For example, I once had a student--a professional technical communicator--who was supposed to do an audience analysis in her work environment for her class project.  She said she could not do so because her company prevented it.  I said that she should then speak to the people who do have access to users to get this information; previously she relied solely on product specifications and internal marketing plans for information.

She did so--and the experience was enlightening.  The documentation on which she relied was misleading; they described the intended markets and users for her products.  After speaking with the people who had direct access to users, she learned that the primary audience assumed for the product was actually a secondary one, the group assumed to be a secondary audience was merely a tiny population, and that the primary market was one that was not even on her radar.  

User-generated content has its value, but it is not vetted content.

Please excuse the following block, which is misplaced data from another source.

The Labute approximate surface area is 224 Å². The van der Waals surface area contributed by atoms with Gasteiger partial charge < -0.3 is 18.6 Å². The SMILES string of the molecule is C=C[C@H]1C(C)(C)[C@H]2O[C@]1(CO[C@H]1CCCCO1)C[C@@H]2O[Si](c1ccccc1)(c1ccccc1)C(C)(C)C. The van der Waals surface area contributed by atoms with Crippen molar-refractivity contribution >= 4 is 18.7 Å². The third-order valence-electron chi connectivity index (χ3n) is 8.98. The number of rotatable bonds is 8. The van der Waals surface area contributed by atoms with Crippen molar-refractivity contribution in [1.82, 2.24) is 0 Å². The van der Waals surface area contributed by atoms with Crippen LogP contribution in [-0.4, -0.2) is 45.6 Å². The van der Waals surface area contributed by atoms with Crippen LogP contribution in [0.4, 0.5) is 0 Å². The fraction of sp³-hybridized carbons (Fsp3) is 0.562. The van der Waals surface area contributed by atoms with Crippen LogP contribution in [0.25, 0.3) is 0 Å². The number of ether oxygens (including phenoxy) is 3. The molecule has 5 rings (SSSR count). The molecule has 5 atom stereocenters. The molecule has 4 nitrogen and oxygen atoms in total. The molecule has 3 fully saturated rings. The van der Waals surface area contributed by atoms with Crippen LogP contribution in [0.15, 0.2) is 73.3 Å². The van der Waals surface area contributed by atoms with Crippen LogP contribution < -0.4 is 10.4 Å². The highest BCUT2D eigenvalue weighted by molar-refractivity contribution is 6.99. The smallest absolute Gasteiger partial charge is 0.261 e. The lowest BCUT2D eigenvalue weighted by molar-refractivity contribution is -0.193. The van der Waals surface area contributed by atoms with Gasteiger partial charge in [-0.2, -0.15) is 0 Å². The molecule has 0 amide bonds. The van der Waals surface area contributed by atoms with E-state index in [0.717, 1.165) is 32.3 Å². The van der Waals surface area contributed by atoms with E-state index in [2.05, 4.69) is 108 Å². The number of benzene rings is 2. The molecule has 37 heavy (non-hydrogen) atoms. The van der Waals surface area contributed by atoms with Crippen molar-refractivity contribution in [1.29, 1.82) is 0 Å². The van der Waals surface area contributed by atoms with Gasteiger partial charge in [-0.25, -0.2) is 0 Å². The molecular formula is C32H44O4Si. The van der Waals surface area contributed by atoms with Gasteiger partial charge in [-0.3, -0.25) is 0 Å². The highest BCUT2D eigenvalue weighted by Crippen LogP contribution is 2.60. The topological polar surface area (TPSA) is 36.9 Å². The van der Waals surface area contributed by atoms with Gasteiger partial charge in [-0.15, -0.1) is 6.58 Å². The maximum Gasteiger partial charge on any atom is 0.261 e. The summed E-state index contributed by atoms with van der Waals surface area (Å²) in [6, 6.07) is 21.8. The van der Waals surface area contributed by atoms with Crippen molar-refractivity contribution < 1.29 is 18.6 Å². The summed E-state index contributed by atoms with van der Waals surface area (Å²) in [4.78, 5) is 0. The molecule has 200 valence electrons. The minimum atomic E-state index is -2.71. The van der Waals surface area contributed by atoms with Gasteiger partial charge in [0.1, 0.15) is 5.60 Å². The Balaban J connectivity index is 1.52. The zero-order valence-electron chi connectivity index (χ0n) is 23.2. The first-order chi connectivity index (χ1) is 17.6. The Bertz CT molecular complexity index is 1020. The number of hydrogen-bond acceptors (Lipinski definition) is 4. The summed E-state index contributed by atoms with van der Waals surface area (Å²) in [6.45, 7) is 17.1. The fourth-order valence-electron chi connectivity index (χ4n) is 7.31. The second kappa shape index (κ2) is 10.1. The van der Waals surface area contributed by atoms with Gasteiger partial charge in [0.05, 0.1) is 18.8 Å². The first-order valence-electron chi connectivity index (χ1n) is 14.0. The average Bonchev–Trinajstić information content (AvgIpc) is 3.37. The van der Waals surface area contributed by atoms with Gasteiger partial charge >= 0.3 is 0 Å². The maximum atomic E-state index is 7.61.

That vetting is the value added by instructional designers and technical communicators.  But we don't bring much value unless we truly do the vetting--and push to gain the broad, practical perspective that SMEs lack because of technical focus, and users lack because of their one-environment-only focus.  

Perhaps the best advantage of user-generated documentation is that it keeps us on our toes.  

Saturday, January 14, 2012

How Different Are Millenials--Really?

As I wrote in an earlier post, perhaps some of the discussions about the differences between Millenials and other generations might be basic generational differences that have existed throughout time, rather than completely unique characteristics of this generation.